In order to file for divorce in California, a spouse must file a petition and then serve the other spouse with the petition. After being served with the petition, the spouse has thirty days to file a response. If a response is not filed within thirty days, the spouse who filed the petition must submit a judgment to the court and request court orders regarding custody, visitation, division of property, etc. If a response is filed, discovery ensues where the spouses exchange information relevant to the divorce proceedings in preparation for settlement negotiations or subsequently a trial. California Family Code § 2020 – 2026. Whether the petitioner submits a judgment, the case is settled or the case proceeds to trial, a divorce in California is not finalized until at least six months and one day after process was served on the respondent. This period is known as the “waiting period.”
The underlying reasoning behind a “waiting period”, which has been imposed in many states, is for a couple to be certain about their decision to divorce prior to it being finalized. During the “waiting period”, the spouses may not enter into other marriages, allowing the potential for reconciliation. Additionally, the “waiting period” provides time to investigate into important issues regarding parenting of children following the divorce (childcare, schools, visitation, etc.) as well as time to gather the requisite financial documents in preparation for a divorce settlement or a trial (tax returns, credit card statements, etc.). This may require issuing subpoenas, or conducting interviews and inspections. If the case fails to settle and proceeds to trial, a divorce may not be finalized until well after the waiting period.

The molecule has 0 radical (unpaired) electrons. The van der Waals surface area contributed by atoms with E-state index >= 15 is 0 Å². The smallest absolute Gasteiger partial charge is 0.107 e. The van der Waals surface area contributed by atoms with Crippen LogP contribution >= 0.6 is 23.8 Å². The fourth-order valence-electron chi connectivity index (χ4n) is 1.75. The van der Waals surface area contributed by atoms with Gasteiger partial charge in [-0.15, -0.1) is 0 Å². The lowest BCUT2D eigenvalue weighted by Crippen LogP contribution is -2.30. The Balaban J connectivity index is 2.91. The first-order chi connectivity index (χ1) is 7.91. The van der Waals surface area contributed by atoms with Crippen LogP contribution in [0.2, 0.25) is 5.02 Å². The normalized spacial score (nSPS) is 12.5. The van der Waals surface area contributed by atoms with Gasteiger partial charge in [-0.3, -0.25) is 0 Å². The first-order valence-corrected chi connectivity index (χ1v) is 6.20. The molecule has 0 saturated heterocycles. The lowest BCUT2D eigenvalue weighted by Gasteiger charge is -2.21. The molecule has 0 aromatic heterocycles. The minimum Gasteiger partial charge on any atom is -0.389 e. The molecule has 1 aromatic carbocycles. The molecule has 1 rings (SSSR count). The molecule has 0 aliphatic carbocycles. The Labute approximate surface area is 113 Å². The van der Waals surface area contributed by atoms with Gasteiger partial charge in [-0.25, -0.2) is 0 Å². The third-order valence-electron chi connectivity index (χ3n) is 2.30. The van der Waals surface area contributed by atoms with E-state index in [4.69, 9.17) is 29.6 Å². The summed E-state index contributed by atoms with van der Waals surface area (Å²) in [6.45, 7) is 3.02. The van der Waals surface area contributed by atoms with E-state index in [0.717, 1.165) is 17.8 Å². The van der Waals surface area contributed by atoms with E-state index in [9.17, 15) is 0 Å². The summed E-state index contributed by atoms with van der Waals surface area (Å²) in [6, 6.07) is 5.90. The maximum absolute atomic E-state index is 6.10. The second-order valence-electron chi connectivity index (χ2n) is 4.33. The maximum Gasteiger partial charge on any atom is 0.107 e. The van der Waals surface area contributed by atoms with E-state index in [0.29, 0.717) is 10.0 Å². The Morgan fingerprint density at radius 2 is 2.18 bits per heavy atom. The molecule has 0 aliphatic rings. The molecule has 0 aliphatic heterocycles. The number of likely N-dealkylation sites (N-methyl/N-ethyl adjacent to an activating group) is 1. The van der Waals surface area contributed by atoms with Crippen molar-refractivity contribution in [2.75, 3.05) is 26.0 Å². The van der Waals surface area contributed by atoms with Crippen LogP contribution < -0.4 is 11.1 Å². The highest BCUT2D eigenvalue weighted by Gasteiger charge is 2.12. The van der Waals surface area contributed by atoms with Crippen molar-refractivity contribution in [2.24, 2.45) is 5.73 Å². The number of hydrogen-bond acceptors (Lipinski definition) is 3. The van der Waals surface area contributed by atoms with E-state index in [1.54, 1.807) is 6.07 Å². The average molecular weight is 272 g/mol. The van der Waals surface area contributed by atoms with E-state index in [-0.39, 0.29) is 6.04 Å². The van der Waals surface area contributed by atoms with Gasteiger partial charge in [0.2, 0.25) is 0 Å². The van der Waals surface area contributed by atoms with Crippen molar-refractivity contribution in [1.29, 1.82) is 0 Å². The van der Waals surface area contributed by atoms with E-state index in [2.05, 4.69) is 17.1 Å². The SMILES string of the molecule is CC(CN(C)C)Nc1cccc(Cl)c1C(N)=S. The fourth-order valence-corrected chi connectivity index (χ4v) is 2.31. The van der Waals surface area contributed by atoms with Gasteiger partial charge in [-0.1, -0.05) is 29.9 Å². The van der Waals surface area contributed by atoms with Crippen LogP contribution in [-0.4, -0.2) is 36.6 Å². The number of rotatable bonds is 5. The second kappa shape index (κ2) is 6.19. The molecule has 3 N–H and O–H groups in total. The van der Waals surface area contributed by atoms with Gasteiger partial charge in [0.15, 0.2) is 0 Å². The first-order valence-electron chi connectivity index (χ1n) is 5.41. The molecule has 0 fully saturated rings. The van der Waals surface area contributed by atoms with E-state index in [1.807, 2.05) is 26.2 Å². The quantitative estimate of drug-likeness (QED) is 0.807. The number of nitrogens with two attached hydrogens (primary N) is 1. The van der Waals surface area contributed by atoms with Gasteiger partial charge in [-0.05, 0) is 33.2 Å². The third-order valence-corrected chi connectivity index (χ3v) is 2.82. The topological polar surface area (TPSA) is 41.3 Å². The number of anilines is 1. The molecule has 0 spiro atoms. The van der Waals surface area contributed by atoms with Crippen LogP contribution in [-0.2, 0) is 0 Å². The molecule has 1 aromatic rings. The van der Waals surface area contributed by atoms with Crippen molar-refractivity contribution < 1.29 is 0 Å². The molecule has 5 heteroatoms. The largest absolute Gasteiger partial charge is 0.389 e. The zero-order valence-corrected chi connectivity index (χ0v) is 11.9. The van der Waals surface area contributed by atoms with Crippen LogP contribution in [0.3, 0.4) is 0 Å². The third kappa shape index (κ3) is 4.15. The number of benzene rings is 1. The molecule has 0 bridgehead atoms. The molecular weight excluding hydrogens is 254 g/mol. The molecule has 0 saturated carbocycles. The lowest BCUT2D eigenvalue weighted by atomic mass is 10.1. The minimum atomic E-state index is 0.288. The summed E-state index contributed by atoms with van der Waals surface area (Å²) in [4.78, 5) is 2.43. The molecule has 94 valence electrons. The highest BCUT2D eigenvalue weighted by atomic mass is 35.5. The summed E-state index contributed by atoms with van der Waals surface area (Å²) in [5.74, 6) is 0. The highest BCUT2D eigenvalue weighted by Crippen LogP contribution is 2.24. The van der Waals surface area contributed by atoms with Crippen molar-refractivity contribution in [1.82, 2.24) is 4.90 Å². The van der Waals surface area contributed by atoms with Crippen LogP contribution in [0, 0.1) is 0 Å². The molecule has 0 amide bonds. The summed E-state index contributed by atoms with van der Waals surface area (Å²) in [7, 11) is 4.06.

A prime example of the effect of this law is the Kobe Bryant divorce saga. Bryant’s wife Vanessa filed for divorce in December reportedly citing Kobe’s infidelity as the reason for the divorce. Although the couple reached a property settlement agreement that would give Vanessa all three of the couple’s estates, in accordance with California law, the documents finalizing the divorce may not be signed until the first week of August, six months after Kobe was served with process. Apparently, during the six months, the Bryants have made progress towards reconciliation and it is not known whether the divorce will be finalized.
The California Statute that specifies the obligatory “waiting period” before a divorce is finalized is Section 2339 of the California Family Code. The Code states that: “no judgment of dissolution is final for the purpose of terminating the marriage relationship of the parties until six months have expired from the date of service of a copy of summons and petition or the date of appearance of the respondent, whichever occurs first.” California Family Code § 2339.
If you are contemplating a divorce, or currently engaged in a divorce proceeding, a qualified San Diego divorce attorney can help you obtain a resolution in a timely manner. Roy M. Doppelt will represent you with compassion and skill through this trying time. Mr. Doppelt has over 20 years of experience handling divorces in California. Doppelt and Forney, APLC proudly serves clients in San Diego, La Jolla, Escondido, and throughout Southern California. For a Free In-Person or Virtual Consultation about divorce, custody, spousal support or other family law issues, contact us online, or call us at (800) ROY IS IT (769-4748).
Related Blog Posts:
What Do I Need to Know About Post Judgment Modifications for My California Divorce?, San Diego Divorce Lawyer Blog, June 27, 2012
How Can I Get Spousal Support in My Pending Divorce In San Diego Superior Court?, San Diego Divorce Lawyer Blog, June 26, 2012
How Is Child Support Determined in San Diego: 2012, San Diego Divorce Lawyer Blog, May 30, 2012